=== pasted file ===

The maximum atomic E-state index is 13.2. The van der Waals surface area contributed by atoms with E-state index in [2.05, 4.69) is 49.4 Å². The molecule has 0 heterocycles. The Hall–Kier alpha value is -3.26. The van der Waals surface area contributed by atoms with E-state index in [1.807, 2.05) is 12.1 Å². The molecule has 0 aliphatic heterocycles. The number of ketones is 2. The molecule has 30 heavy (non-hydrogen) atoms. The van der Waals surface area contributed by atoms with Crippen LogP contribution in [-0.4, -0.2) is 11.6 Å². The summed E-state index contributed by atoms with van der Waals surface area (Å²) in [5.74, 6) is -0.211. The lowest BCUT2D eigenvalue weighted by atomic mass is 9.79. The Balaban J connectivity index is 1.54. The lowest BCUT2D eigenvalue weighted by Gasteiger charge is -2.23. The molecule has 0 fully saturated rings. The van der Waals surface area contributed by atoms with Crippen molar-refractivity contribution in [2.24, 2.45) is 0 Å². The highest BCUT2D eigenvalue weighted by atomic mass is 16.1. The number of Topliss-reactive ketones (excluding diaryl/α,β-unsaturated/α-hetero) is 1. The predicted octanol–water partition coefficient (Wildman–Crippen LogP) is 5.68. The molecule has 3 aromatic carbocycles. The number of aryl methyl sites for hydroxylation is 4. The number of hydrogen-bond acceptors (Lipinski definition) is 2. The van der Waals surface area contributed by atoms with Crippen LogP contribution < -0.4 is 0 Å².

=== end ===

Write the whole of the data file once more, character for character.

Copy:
The maximum atomic E-state index is 13.2. The van der Waals surface area contributed by atoms with E-state index in [2.05, 4.69) is 49.4 Å². The molecule has 0 heterocycles. The Hall–Kier alpha value is -3.26. The van der Waals surface area contributed by atoms with E-state index in [1.807, 2.05) is 12.1 Å². The molecule has 0 aliphatic heterocycles. The number of ketones is 2. The molecule has 30 heavy (non-hydrogen) atoms. The van der Waals surface area contributed by atoms with Crippen LogP contribution in [-0.4, -0.2) is 11.6 Å². The summed E-state index contributed by atoms with van der Waals surface area (Å²) in [5.74, 6) is -0.211. The lowest BCUT2D eigenvalue weighted by atomic mass is 9.79. The Balaban J connectivity index is 1.54. The lowest BCUT2D eigenvalue weighted by Gasteiger charge is -2.23. The molecule has 0 fully saturated rings. The van der Waals surface area contributed by atoms with Crippen molar-refractivity contribution in [2.24, 2.45) is 0 Å². The highest BCUT2D eigenvalue weighted by atomic mass is 16.1. The number of Topliss-reactive ketones (excluding diaryl/α,β-unsaturated/α-hetero) is 1. The predicted octanol–water partition coefficient (Wildman–Crippen LogP) is 5.68. The molecule has 3 aromatic carbocycles. The number of aryl methyl sites for hydroxylation is 4. The number of hydrogen-bond acceptors (Lipinski definition) is 2. The van der Waals surface area contributed by atoms with Crippen LogP contribution < -0.4 is 0 Å².